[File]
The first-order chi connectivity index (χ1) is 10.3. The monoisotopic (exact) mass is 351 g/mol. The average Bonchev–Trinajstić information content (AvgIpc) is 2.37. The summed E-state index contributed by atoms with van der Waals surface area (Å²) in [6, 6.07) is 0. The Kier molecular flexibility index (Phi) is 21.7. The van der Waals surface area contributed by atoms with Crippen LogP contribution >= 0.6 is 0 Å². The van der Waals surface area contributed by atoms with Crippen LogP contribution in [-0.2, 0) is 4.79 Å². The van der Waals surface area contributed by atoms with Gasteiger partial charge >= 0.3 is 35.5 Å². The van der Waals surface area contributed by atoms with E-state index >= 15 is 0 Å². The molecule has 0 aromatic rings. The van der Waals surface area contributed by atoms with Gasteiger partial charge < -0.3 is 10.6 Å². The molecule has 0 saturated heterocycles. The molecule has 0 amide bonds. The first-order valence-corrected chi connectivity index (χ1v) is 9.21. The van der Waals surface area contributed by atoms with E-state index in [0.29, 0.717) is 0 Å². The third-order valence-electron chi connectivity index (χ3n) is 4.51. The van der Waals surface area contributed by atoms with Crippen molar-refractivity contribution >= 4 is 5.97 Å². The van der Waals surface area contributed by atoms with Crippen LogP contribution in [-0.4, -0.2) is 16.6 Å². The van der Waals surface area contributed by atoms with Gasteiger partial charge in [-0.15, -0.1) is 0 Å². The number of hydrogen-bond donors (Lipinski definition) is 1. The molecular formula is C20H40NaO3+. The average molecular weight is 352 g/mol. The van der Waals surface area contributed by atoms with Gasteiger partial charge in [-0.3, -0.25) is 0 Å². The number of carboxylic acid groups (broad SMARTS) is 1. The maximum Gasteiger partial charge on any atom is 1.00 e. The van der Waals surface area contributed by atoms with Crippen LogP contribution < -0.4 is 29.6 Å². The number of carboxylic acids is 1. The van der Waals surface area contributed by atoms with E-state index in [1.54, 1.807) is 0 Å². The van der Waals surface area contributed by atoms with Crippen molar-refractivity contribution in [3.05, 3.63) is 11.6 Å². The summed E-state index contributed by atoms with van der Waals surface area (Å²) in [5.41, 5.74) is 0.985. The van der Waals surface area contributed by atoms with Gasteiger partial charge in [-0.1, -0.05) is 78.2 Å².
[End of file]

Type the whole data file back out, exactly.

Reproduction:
The first-order chi connectivity index (χ1) is 10.3. The monoisotopic (exact) mass is 351 g/mol. The average Bonchev–Trinajstić information content (AvgIpc) is 2.37. The summed E-state index contributed by atoms with van der Waals surface area (Å²) in [6, 6.07) is 0. The Kier molecular flexibility index (Phi) is 21.7. The van der Waals surface area contributed by atoms with Crippen LogP contribution >= 0.6 is 0 Å². The van der Waals surface area contributed by atoms with Crippen LogP contribution in [-0.2, 0) is 4.79 Å². The van der Waals surface area contributed by atoms with Gasteiger partial charge >= 0.3 is 35.5 Å². The van der Waals surface area contributed by atoms with E-state index >= 15 is 0 Å². The molecule has 0 aromatic rings. The van der Waals surface area contributed by atoms with Gasteiger partial charge < -0.3 is 10.6 Å². The molecule has 0 saturated heterocycles. The molecule has 0 amide bonds. The first-order valence-corrected chi connectivity index (χ1v) is 9.21. The van der Waals surface area contributed by atoms with E-state index in [0.29, 0.717) is 0 Å². The third-order valence-electron chi connectivity index (χ3n) is 4.51. The van der Waals surface area contributed by atoms with Crippen molar-refractivity contribution >= 4 is 5.97 Å². The van der Waals surface area contributed by atoms with Crippen LogP contribution in [-0.4, -0.2) is 16.6 Å². The van der Waals surface area contributed by atoms with Gasteiger partial charge in [-0.15, -0.1) is 0 Å². The number of hydrogen-bond donors (Lipinski definition) is 1. The molecular formula is C20H40NaO3+. The average molecular weight is 352 g/mol. The van der Waals surface area contributed by atoms with Gasteiger partial charge in [-0.3, -0.25) is 0 Å². The number of carboxylic acid groups (broad SMARTS) is 1. The maximum Gasteiger partial charge on any atom is 1.00 e. The van der Waals surface area contributed by atoms with Crippen LogP contribution < -0.4 is 29.6 Å². The number of carboxylic acids is 1. The van der Waals surface area contributed by atoms with E-state index in [1.54, 1.807) is 0 Å². The van der Waals surface area contributed by atoms with Crippen molar-refractivity contribution in [3.05, 3.63) is 11.6 Å². The summed E-state index contributed by atoms with van der Waals surface area (Å²) in [5.41, 5.74) is 0.985. The van der Waals surface area contributed by atoms with Gasteiger partial charge in [-0.1, -0.05) is 78.2 Å².